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Neurobiol Aging. 2011 Dec;32(12):2326.e5-16. doi: 10.1016/j.neurobiolaging.2011.06.017. Epub 2011 Aug 4.

Extracellular progranulin protects cortical neurons from toxic insults by activating survival signaling.

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Center for Molecular Biology and Genetics of Neurodegeneration, Department of Psychiatry, Mount Sinai School of Medicine, New York, NY 10029, USA.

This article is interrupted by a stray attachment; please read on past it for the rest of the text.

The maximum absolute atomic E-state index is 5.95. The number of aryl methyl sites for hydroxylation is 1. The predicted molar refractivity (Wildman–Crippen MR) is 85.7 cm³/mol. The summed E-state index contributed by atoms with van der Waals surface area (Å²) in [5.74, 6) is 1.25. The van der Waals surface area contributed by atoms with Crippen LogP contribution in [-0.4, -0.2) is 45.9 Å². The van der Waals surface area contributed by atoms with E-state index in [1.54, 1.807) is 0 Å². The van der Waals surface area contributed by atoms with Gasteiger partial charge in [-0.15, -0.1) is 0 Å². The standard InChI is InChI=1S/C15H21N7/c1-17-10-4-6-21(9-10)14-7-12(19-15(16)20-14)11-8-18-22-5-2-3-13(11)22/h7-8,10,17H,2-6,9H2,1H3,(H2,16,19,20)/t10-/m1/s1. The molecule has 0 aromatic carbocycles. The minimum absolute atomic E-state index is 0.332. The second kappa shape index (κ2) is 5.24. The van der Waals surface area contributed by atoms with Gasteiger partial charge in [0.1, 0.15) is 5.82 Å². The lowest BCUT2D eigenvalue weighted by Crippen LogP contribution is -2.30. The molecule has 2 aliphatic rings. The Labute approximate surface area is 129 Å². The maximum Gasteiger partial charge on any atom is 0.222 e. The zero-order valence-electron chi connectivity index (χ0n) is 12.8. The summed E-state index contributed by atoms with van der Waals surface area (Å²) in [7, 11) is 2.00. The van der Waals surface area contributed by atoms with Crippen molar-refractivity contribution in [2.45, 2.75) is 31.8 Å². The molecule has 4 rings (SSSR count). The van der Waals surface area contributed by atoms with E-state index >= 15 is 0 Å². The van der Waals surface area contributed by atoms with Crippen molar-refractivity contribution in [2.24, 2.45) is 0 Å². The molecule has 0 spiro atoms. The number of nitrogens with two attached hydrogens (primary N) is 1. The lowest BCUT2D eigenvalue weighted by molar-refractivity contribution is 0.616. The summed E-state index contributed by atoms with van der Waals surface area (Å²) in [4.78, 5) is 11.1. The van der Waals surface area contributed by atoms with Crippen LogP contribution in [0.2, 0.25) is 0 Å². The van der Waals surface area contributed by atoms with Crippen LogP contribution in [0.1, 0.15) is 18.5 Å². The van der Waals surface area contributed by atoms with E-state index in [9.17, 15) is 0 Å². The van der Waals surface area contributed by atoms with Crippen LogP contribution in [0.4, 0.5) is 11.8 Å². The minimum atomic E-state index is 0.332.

To reduce damage from toxic insults such as glutamate excitotoxicity and oxidative stresses, neurons may deploy an array of neuroprotective mechanisms. Recent reports show that progranulin (PGRN) gene null or missense mutations leading to inactive protein, are linked to frontotemporal lobar degeneration (FTLD), suggesting that survival of certain neuronal populations needs full expression of functional PGRN. Here we show that extracellular PGRN stimulates phosphorylation/activation of the neuronal MEK/extracellular regulated kinase (ERK)/p90 ribosomal S6 kinase (p90RSK) and phosphatidylinositol-3 kinase (PI3K)/Akt cell survival pathways and rescues cortical neurons from cell death induced by glutamate or oxidative stress. Pharmacological inhibition of MEK/ERK/p90RSK signaling blocks the PGRN-induced phosphorylation and neuroprotection against glutamate toxicity while inhibition of either MEK/ERK/p90RSK or PI3K/Akt blocks PGRN protection against neurotoxin MPP(+). Inhibition of both pathways had synergistic effects on PGRN-dependent neuroprotection against MPP(+) toxicity suggesting both pathways contribute to the neuroprotective activities of PGRN. Extracellular PGRN is remarkably stable in neuronal cultures indicating neuroprotective activities are associated with full-length protein. Together, our data show that extracellular PGRN acts as a neuroprotective factor and support the hypothesis that in FTLD reduction of functional brain PGRN results in reduced survival signaling and decreased neuronal protection against excitotoxicity and oxidative stress leading to accelerated neuronal cell death. That extracellular PGRN has neuroprotective functions against toxic insults suggests that in vitro preparations of this protein may be used therapeutically.

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